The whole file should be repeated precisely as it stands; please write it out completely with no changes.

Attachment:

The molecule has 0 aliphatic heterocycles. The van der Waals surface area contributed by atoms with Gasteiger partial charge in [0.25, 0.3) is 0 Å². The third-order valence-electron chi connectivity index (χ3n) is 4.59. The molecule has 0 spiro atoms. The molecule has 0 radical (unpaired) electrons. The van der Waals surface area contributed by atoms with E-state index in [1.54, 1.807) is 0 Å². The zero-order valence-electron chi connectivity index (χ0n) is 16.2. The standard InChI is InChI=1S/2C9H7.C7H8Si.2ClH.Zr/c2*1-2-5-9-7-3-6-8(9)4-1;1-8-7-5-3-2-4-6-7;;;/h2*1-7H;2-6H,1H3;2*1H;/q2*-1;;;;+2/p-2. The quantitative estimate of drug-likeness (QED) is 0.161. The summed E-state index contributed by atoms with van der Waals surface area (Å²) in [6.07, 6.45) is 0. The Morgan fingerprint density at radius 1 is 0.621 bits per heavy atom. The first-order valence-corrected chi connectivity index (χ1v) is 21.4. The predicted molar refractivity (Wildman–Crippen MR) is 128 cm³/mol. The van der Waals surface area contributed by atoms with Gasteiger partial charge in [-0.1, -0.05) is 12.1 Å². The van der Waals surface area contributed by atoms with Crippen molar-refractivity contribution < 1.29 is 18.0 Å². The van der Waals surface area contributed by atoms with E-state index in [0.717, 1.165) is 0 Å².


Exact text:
The molecule has 0 aliphatic heterocycles. The van der Waals surface area contributed by atoms with Gasteiger partial charge in [0.25, 0.3) is 0 Å². The third-order valence-electron chi connectivity index (χ3n) is 4.59. The molecule has 0 spiro atoms. The molecule has 0 radical (unpaired) electrons. The van der Waals surface area contributed by atoms with E-state index in [1.54, 1.807) is 0 Å². The zero-order valence-electron chi connectivity index (χ0n) is 16.2. The standard InChI is InChI=1S/2C9H7.C7H8Si.2ClH.Zr/c2*1-2-5-9-7-3-6-8(9)4-1;1-8-7-5-3-2-4-6-7;;;/h2*1-7H;2-6H,1H3;2*1H;/q2*-1;;;;+2/p-2. The quantitative estimate of drug-likeness (QED) is 0.161. The summed E-state index contributed by atoms with van der Waals surface area (Å²) in [6.07, 6.45) is 0. The Morgan fingerprint density at radius 1 is 0.621 bits per heavy atom. The first-order valence-corrected chi connectivity index (χ1v) is 21.4. The predicted molar refractivity (Wildman–Crippen MR) is 128 cm³/mol. The van der Waals surface area contributed by atoms with Gasteiger partial charge in [-0.1, -0.05) is 12.1 Å². The van der Waals surface area contributed by atoms with Crippen molar-refractivity contribution < 1.29 is 18.0 Å². The van der Waals surface area contributed by atoms with E-state index in [0.717, 1.165) is 0 Å².